Liberty is an inherently offensive lifestyle. Living in a free society guarantees that each one of us will see our most cherished principles and beliefs questioned and in some cases mocked. That psychic discomfort is the price we pay for basic civic peace. It's worth it. It's a pragmatic principle. Defend everyone else's rights, because if you don't there is no one to defend yours. -- MaxedOutMama

I don't just want gun rights... I want individual liberty, a culture of self-reliance....I want the whole bloody thing. -- Kim du Toit

The most glaring example of the cognitive dissonance on the left is the concept that human beings are inherently good, yet at the same time cannot be trusted with any kind of weapon, unless the magic fairy dust of government authority gets sprinkled upon them.-- Moshe Ben-David

The cult of the left believes that it is engaged in a great apocalyptic battle with corporations and industrialists for the ownership of the unthinking masses. Its acolytes see themselves as the individuals who have been "liberated" to think for themselves. They make choices. You however are just a member of the unthinking masses. You are not really a person, but only respond to the agendas of your corporate overlords. If you eat too much, it's because corporations make you eat. If you kill, it's because corporations encourage you to buy guns. You are not an individual. You are a social problem. -- Sultan Knish

All politics in this country now is just dress rehearsal for civil war. -- Billy Beck

Thursday, November 06, 2003

Some are More Equal

Ran across this story this evening, and found this part to be fascinating:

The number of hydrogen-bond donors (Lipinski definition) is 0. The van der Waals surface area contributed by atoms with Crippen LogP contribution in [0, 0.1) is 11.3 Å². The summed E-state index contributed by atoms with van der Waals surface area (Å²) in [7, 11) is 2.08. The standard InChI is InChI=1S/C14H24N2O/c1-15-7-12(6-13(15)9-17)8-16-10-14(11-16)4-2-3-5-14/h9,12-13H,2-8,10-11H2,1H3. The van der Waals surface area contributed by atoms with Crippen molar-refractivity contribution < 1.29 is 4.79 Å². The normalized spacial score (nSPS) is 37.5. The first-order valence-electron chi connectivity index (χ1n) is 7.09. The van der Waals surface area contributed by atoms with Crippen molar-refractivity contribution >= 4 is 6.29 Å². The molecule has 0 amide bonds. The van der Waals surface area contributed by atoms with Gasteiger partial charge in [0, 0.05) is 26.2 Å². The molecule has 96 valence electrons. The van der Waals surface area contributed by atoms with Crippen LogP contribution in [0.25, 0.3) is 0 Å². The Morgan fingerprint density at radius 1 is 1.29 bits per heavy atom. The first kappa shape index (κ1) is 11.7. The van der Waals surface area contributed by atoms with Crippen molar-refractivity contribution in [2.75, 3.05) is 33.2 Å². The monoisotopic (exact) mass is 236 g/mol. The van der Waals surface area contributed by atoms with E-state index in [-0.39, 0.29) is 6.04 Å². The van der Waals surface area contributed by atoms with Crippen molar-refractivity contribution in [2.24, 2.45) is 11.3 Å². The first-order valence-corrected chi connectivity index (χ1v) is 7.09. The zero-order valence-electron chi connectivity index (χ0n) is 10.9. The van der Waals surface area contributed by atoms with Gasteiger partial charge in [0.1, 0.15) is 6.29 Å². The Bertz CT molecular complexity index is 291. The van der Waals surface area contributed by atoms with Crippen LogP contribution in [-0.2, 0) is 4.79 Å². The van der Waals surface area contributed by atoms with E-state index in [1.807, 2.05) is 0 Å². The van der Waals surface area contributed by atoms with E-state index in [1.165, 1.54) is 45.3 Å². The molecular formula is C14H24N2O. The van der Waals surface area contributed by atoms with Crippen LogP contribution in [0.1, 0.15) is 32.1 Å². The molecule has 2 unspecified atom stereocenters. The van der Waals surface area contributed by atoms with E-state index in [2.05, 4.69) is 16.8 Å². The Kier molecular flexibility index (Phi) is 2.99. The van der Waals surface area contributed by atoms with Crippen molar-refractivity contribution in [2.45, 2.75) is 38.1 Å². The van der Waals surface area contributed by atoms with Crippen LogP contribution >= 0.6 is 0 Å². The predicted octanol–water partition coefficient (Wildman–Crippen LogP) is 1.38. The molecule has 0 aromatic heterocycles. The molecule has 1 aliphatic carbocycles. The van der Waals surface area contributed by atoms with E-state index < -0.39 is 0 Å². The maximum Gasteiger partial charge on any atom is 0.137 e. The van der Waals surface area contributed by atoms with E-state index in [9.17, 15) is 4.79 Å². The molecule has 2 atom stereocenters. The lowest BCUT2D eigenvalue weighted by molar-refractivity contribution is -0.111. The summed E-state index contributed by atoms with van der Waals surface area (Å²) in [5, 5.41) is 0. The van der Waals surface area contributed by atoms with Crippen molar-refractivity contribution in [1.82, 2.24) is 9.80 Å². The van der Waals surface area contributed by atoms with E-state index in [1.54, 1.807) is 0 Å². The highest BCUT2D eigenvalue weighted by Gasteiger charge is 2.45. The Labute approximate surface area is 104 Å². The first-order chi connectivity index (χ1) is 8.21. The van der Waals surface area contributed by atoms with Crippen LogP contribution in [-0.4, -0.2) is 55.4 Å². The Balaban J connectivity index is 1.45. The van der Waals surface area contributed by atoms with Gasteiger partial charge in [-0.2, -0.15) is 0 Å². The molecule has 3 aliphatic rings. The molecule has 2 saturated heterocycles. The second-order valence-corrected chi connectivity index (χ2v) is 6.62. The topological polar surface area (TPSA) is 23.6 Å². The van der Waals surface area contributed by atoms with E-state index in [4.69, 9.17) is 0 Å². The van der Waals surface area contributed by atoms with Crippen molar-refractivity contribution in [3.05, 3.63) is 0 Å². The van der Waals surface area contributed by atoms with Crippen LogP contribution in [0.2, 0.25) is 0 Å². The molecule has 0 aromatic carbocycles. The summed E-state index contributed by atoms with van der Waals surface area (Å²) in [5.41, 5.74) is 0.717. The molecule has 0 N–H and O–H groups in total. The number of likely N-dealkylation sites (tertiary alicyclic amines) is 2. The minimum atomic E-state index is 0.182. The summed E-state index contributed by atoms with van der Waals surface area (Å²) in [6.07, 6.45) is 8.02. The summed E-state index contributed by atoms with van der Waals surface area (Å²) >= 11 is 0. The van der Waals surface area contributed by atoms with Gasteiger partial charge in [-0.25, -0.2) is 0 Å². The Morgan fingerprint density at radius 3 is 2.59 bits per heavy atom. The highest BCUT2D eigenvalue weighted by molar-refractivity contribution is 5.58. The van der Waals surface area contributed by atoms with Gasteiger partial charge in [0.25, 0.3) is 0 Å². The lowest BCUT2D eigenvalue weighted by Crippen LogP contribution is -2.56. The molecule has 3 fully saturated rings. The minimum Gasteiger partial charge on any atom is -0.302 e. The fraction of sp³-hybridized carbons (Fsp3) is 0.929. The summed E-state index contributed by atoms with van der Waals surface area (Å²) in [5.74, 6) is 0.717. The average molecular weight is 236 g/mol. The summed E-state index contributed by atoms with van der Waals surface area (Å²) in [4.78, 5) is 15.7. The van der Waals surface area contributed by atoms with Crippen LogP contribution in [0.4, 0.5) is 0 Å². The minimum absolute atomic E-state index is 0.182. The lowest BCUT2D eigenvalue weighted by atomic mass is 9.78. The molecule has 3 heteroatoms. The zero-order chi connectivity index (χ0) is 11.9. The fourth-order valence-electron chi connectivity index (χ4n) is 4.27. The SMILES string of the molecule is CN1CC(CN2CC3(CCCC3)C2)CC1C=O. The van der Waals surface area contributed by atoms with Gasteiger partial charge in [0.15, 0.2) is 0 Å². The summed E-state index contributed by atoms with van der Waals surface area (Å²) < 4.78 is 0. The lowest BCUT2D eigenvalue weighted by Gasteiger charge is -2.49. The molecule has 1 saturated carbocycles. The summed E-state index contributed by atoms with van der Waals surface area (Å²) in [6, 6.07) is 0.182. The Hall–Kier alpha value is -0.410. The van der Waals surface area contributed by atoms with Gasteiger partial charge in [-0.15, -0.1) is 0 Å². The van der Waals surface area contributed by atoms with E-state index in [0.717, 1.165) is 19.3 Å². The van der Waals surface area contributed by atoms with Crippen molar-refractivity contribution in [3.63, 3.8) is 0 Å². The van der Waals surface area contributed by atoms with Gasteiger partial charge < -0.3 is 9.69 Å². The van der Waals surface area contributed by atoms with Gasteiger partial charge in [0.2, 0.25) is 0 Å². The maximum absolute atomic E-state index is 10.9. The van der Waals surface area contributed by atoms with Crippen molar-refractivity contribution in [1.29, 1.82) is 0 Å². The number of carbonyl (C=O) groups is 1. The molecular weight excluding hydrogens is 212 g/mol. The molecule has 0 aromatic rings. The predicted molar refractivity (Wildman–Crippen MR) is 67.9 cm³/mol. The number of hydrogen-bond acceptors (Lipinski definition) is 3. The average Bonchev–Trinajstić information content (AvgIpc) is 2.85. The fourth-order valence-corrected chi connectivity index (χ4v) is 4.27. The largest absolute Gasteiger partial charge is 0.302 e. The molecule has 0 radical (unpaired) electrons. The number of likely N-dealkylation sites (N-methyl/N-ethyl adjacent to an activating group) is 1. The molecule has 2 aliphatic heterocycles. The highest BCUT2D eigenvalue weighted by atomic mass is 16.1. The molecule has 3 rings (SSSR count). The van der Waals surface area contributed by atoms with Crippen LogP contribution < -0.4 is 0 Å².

Kenneth Moose, 39, a longtime twin borough resident who now lives in Bridgewater Township, is a former Far Hills police sergeant who, earlier this year, was cleared of charges that he illegally possessed an assault firearm.


Moose, 39, served for 14 years with the Far Hills Borough before retiring in December 2002.

Moose's fitness for police duty was called into question in October 2002, when he was arrested for possessing an M-1 Carbine, a World War II-era firearm classified as a prohibited assault weapon under a 1990 New Jersey law. He had received the .30-caliber semi-automatic weapon from a local resident in September 1990, four months after the assault weapons ban was enacted.
Which makes me wonder what happened to the "local resident" who violated the law by possessing the M1 Carbine four months after the ban was enacted.
He was indicted by a Somerset County grand jury on the weapons charge last December, then cleared of charges in May. At that time, Superior Court Judge Edward Coleman, sitting in Somerville, said state statutes did not bar local police officers from privately owning banned weapons.
Question: Did the law specifically exempt police officers? Did it specifically exempt private ownership? If so, WHY? On what grounds? And if not, didn't the judge just make law from the bench? What makes local police officers a protected class? Can they privately own banned machineguns? Sawed-off shotguns? Suppressed handguns?
Because the charge was the first of its kind to be brought against a police officer under the assault weapons ban, the state Policemen's Benevolent Association (PBA) sided with Moose in a friend of the court brief.

The Somerset County Prosecutor's Office has appealed the judge's dismissal of the charges. A hearing date has not yet been scheduled.
I'd be more than a little interested in the outcome of that hearing.

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